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General Telephone and Electronics Corporation (GTE)

Definition - What does General Telephone and Electronics Corporation (GTE) mean?

General Telephone and Electronics Corporation (GTE) was a U.S.-based telephone company during the days of the bell system. It was the largest independent company providing telephone services to large areas in the United States through their operating companies, and also operated in Canada with the help of its subsidiary companies. It was the holding company for many international and U.S. telephone companies. In 2000, Bell Atlantic merged with General Telephone and Electronics Corporation to become Verizon communications.

Techopedia explains General Telephone and Electronics Corporation (GTE)

The history of GTE Corporation traces back to the 1920s with roots going even further back. Headquartered in Stamford, Connecticut, it focused on telephone industry operations, but also manufactured industrial and electronic consumer devices. The conglomerate-styled business took part in diverse markets and manufactured a wide range of products for decades, which included products such as cutting tools, cameras, halogen automobile headlights, televisions, anti-missile defense systems and space frame systems. Until Donald C. Power became president of the company in 1950, the company was having modest growth. Donald acquired Automatic Electric company, a telephone device manufacturer, and later merged the company with Sylvania Electronics. These key acquisitions provided GTE the ability to manufacture electronic switching systems which are required by a telephone company. Except for California suburbs and Tampa, Florida, GTE provided phone service mostly to rural areas which were not served by AT&T. GTE also focused on manufacturing electronics equipment, often sophisticated, for the U.S. military. With the acquisition of Telenet in 1979, it entered the data processing field. In 1997,One of the earliest Internet service providers, BBN Planet was acquired by the company and the division was called GTE Internetworking. GTE Internetworking was later spun off into an independent company.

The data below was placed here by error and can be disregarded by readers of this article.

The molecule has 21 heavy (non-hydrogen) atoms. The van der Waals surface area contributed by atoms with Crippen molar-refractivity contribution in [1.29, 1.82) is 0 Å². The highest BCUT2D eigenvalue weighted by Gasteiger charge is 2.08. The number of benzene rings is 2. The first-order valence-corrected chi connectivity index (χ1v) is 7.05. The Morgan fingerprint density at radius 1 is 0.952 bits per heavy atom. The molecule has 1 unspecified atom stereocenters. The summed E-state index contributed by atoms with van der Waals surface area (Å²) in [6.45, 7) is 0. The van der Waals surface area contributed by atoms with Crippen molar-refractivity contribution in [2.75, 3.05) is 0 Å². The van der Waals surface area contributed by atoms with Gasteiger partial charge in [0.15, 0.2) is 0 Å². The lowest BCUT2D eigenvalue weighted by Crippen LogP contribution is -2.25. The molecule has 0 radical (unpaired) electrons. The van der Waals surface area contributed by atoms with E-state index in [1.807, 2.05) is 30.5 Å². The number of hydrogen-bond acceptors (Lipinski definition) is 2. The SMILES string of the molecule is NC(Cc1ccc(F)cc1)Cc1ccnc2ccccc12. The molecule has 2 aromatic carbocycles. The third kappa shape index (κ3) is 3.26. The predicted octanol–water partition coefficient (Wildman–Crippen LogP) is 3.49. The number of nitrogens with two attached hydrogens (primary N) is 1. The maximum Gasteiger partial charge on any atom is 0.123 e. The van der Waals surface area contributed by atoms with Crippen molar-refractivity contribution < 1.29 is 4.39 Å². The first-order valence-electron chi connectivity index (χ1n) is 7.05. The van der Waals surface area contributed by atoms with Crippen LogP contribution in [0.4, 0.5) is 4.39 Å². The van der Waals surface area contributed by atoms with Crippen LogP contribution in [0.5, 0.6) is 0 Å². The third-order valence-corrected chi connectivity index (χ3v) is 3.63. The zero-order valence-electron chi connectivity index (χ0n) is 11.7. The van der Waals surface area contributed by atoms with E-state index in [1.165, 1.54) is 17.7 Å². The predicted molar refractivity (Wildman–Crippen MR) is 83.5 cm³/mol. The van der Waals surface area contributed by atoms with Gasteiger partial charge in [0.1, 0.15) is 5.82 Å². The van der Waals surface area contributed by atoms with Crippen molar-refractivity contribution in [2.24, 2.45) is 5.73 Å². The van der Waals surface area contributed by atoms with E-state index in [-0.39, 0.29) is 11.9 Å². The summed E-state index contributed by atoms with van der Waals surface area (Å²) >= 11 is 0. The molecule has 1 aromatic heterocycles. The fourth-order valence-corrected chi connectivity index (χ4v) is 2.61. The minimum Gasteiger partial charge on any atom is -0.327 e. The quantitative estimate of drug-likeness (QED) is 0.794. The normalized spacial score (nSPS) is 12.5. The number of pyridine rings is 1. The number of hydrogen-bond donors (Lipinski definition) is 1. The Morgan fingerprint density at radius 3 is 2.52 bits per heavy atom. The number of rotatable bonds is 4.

By the late '80s, General Telephone and Electronics Corporation was operating not only in the United States but in some 40-odd countries as well. The operations of the company spanned through the turbulent years from the industrial revolution to the beginning of the era of information technology.

On June 30, 2000 General Telephone and Electronics Corporation merged with Bell Atlantic and ceased to exist. The merged entity was named Verizon Communications. Some of the smaller GTE companies were either transferred into remaining ones or sold off. The GTE operating companies which were retained by Verizon are now called Verizon West division.

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